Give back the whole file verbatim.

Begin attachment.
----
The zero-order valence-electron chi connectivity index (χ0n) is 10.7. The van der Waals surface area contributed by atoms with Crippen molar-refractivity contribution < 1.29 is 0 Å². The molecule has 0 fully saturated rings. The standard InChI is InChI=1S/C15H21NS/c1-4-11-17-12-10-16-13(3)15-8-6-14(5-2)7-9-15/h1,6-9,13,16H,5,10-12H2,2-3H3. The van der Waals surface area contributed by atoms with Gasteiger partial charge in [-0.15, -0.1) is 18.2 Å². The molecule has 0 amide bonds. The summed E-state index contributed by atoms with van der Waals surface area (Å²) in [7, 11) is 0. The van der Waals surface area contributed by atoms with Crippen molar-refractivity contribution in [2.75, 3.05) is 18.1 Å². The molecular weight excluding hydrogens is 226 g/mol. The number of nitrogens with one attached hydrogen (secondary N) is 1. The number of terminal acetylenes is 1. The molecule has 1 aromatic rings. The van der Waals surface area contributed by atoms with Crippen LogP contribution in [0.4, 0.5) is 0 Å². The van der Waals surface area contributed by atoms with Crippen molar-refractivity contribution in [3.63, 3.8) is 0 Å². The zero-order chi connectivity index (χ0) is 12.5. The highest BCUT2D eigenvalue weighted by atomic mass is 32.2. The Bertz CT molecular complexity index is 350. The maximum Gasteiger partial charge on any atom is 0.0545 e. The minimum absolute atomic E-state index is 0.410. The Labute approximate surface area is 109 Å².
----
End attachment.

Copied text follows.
The zero-order valence-electron chi connectivity index (χ0n) is 10.7. The van der Waals surface area contributed by atoms with Crippen molar-refractivity contribution < 1.29 is 0 Å². The molecule has 0 fully saturated rings. The standard InChI is InChI=1S/C15H21NS/c1-4-11-17-12-10-16-13(3)15-8-6-14(5-2)7-9-15/h1,6-9,13,16H,5,10-12H2,2-3H3. The van der Waals surface area contributed by atoms with Gasteiger partial charge in [-0.15, -0.1) is 18.2 Å². The molecule has 0 amide bonds. The summed E-state index contributed by atoms with van der Waals surface area (Å²) in [7, 11) is 0. The van der Waals surface area contributed by atoms with Crippen molar-refractivity contribution in [2.75, 3.05) is 18.1 Å². The molecular weight excluding hydrogens is 226 g/mol. The number of nitrogens with one attached hydrogen (secondary N) is 1. The number of terminal acetylenes is 1. The molecule has 1 aromatic rings. The van der Waals surface area contributed by atoms with Crippen LogP contribution in [0.4, 0.5) is 0 Å². The van der Waals surface area contributed by atoms with Crippen molar-refractivity contribution in [3.63, 3.8) is 0 Å². The zero-order chi connectivity index (χ0) is 12.5. The highest BCUT2D eigenvalue weighted by atomic mass is 32.2. The Bertz CT molecular complexity index is 350. The maximum Gasteiger partial charge on any atom is 0.0545 e. The minimum absolute atomic E-state index is 0.410. The Labute approximate surface area is 109 Å².